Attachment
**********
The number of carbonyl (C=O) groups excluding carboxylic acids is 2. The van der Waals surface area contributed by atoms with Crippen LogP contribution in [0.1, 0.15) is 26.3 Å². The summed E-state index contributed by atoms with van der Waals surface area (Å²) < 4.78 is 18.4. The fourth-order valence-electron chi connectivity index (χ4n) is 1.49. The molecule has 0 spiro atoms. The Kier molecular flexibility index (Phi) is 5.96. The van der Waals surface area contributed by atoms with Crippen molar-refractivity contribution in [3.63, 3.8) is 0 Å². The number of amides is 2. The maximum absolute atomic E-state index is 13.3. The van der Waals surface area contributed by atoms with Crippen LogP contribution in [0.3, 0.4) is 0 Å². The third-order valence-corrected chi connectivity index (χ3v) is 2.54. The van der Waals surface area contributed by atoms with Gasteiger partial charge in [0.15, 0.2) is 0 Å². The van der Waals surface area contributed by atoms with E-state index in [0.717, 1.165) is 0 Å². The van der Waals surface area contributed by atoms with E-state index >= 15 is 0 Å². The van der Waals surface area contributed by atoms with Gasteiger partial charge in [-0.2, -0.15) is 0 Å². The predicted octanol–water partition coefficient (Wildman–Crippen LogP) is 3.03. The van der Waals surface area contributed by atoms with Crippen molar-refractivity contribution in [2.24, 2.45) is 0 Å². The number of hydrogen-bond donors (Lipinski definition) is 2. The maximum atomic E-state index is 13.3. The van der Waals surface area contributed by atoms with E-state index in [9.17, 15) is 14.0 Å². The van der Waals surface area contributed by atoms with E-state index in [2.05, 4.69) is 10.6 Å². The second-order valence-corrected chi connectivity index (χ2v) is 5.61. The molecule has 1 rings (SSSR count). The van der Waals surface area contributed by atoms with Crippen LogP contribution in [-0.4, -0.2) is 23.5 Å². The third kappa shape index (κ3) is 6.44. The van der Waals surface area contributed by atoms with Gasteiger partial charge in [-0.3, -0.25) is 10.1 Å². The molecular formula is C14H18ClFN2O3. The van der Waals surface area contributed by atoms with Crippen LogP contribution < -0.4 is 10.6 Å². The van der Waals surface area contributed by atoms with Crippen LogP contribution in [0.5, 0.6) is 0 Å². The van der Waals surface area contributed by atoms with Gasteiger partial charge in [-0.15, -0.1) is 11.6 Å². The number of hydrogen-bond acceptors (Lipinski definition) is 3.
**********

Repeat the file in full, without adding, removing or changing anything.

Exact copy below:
The number of carbonyl (C=O) groups excluding carboxylic acids is 2. The van der Waals surface area contributed by atoms with Crippen LogP contribution in [0.1, 0.15) is 26.3 Å². The summed E-state index contributed by atoms with van der Waals surface area (Å²) < 4.78 is 18.4. The fourth-order valence-electron chi connectivity index (χ4n) is 1.49. The molecule has 0 spiro atoms. The Kier molecular flexibility index (Phi) is 5.96. The van der Waals surface area contributed by atoms with Crippen molar-refractivity contribution in [3.63, 3.8) is 0 Å². The number of amides is 2. The maximum absolute atomic E-state index is 13.3. The van der Waals surface area contributed by atoms with Crippen LogP contribution in [0.3, 0.4) is 0 Å². The third-order valence-corrected chi connectivity index (χ3v) is 2.54. The van der Waals surface area contributed by atoms with Gasteiger partial charge in [0.15, 0.2) is 0 Å². The van der Waals surface area contributed by atoms with E-state index in [0.717, 1.165) is 0 Å². The van der Waals surface area contributed by atoms with E-state index >= 15 is 0 Å². The van der Waals surface area contributed by atoms with Gasteiger partial charge in [-0.2, -0.15) is 0 Å². The predicted octanol–water partition coefficient (Wildman–Crippen LogP) is 3.03. The van der Waals surface area contributed by atoms with Crippen molar-refractivity contribution in [2.24, 2.45) is 0 Å². The number of hydrogen-bond donors (Lipinski definition) is 2. The maximum atomic E-state index is 13.3. The van der Waals surface area contributed by atoms with E-state index in [9.17, 15) is 14.0 Å². The van der Waals surface area contributed by atoms with E-state index in [2.05, 4.69) is 10.6 Å². The second-order valence-corrected chi connectivity index (χ2v) is 5.61. The molecule has 1 rings (SSSR count). The van der Waals surface area contributed by atoms with Crippen LogP contribution in [-0.4, -0.2) is 23.5 Å². The third kappa shape index (κ3) is 6.44. The van der Waals surface area contributed by atoms with Gasteiger partial charge in [-0.3, -0.25) is 10.1 Å². The molecular formula is C14H18ClFN2O3. The van der Waals surface area contributed by atoms with Crippen LogP contribution < -0.4 is 10.6 Å². The van der Waals surface area contributed by atoms with Crippen LogP contribution in [0.5, 0.6) is 0 Å². The van der Waals surface area contributed by atoms with Gasteiger partial charge in [-0.15, -0.1) is 11.6 Å². The number of hydrogen-bond acceptors (Lipinski definition) is 3.